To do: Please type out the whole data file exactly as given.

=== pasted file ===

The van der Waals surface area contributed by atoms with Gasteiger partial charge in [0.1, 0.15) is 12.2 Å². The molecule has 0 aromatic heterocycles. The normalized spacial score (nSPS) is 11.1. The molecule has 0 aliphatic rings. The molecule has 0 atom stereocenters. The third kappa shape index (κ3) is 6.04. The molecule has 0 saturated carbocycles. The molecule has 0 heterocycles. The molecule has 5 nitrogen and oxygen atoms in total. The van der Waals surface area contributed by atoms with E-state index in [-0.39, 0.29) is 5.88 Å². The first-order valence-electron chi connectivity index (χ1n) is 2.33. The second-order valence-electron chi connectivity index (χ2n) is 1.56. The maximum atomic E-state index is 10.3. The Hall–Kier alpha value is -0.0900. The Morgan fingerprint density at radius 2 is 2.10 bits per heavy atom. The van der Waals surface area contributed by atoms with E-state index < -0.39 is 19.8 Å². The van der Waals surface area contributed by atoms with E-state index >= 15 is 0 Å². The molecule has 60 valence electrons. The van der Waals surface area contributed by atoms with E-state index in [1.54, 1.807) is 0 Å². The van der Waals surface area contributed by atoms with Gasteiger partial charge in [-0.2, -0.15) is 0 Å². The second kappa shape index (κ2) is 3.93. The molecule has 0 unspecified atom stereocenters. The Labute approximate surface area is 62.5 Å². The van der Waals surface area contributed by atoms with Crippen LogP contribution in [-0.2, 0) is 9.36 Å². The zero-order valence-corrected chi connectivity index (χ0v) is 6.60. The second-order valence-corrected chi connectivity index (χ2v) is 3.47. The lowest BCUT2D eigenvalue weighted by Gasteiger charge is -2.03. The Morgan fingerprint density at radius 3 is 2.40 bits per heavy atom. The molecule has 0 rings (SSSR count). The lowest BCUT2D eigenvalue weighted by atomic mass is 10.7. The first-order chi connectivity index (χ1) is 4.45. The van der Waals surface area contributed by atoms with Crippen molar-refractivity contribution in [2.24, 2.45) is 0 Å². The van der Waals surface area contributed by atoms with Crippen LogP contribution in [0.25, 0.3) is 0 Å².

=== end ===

The van der Waals surface area contributed by atoms with Gasteiger partial charge in [0.1, 0.15) is 12.2 Å². The molecule has 0 aromatic heterocycles. The normalized spacial score (nSPS) is 11.1. The molecule has 0 aliphatic rings. The molecule has 0 atom stereocenters. The third kappa shape index (κ3) is 6.04. The molecule has 0 saturated carbocycles. The molecule has 0 heterocycles. The molecule has 5 nitrogen and oxygen atoms in total. The van der Waals surface area contributed by atoms with E-state index in [-0.39, 0.29) is 5.88 Å². The first-order valence-electron chi connectivity index (χ1n) is 2.33. The second-order valence-electron chi connectivity index (χ2n) is 1.56. The maximum atomic E-state index is 10.3. The Hall–Kier alpha value is -0.0900. The Morgan fingerprint density at radius 2 is 2.10 bits per heavy atom. The van der Waals surface area contributed by atoms with E-state index < -0.39 is 19.8 Å². The van der Waals surface area contributed by atoms with E-state index >= 15 is 0 Å². The molecule has 60 valence electrons. The van der Waals surface area contributed by atoms with E-state index in [1.54, 1.807) is 0 Å². The van der Waals surface area contributed by atoms with Gasteiger partial charge in [-0.2, -0.15) is 0 Å². The second kappa shape index (κ2) is 3.93. The molecule has 0 unspecified atom stereocenters. The Labute approximate surface area is 62.5 Å². The van der Waals surface area contributed by atoms with Crippen LogP contribution in [-0.2, 0) is 9.36 Å². The zero-order valence-corrected chi connectivity index (χ0v) is 6.60. The second-order valence-corrected chi connectivity index (χ2v) is 3.47. The lowest BCUT2D eigenvalue weighted by Gasteiger charge is -2.03. The Morgan fingerprint density at radius 3 is 2.40 bits per heavy atom. The molecule has 0 rings (SSSR count). The lowest BCUT2D eigenvalue weighted by atomic mass is 10.7. The first-order chi connectivity index (χ1) is 4.45. The van der Waals surface area contributed by atoms with Crippen molar-refractivity contribution in [2.24, 2.45) is 0 Å². The van der Waals surface area contributed by atoms with Crippen LogP contribution in [0.25, 0.3) is 0 Å².